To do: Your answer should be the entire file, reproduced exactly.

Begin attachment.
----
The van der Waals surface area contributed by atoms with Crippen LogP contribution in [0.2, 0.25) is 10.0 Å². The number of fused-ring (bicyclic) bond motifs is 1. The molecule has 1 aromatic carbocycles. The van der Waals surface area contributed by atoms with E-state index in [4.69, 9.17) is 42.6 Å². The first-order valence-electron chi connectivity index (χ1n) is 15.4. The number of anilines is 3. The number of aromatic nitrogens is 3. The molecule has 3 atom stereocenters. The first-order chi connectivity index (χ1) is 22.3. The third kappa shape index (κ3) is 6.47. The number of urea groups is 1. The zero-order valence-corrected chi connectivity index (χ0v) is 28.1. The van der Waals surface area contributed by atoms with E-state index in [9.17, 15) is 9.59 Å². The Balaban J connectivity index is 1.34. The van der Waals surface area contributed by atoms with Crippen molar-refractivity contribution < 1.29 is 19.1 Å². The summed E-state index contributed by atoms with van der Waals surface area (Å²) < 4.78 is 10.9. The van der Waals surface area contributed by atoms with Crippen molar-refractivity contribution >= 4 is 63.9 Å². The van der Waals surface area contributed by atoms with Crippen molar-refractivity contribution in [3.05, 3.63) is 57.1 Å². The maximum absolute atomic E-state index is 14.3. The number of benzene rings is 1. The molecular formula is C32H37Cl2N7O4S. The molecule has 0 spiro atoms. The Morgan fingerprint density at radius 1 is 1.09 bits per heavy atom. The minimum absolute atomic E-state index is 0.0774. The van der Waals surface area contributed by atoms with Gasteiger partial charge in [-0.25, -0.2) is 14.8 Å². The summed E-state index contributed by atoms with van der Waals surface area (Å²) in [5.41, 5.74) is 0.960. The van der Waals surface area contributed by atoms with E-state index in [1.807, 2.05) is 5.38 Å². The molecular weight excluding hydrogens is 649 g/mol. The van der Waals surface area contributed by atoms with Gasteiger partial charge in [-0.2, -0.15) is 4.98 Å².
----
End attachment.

The van der Waals surface area contributed by atoms with Crippen LogP contribution in [0.2, 0.25) is 10.0 Å². The number of fused-ring (bicyclic) bond motifs is 1. The molecule has 1 aromatic carbocycles. The van der Waals surface area contributed by atoms with E-state index in [4.69, 9.17) is 42.6 Å². The first-order valence-electron chi connectivity index (χ1n) is 15.4. The number of anilines is 3. The number of aromatic nitrogens is 3. The molecule has 3 atom stereocenters. The first-order chi connectivity index (χ1) is 22.3. The third kappa shape index (κ3) is 6.47. The number of urea groups is 1. The zero-order valence-corrected chi connectivity index (χ0v) is 28.1. The van der Waals surface area contributed by atoms with E-state index in [9.17, 15) is 9.59 Å². The Balaban J connectivity index is 1.34. The van der Waals surface area contributed by atoms with Crippen molar-refractivity contribution < 1.29 is 19.1 Å². The summed E-state index contributed by atoms with van der Waals surface area (Å²) < 4.78 is 10.9. The van der Waals surface area contributed by atoms with Crippen molar-refractivity contribution >= 4 is 63.9 Å². The van der Waals surface area contributed by atoms with Crippen molar-refractivity contribution in [3.05, 3.63) is 57.1 Å². The maximum absolute atomic E-state index is 14.3. The number of benzene rings is 1. The molecular formula is C32H37Cl2N7O4S. The molecule has 0 spiro atoms. The Morgan fingerprint density at radius 1 is 1.09 bits per heavy atom. The minimum absolute atomic E-state index is 0.0774. The van der Waals surface area contributed by atoms with Gasteiger partial charge in [-0.25, -0.2) is 14.8 Å². The summed E-state index contributed by atoms with van der Waals surface area (Å²) in [5.41, 5.74) is 0.960. The van der Waals surface area contributed by atoms with E-state index in [1.807, 2.05) is 5.38 Å². The molecular weight excluding hydrogens is 649 g/mol. The van der Waals surface area contributed by atoms with Gasteiger partial charge in [-0.2, -0.15) is 4.98 Å².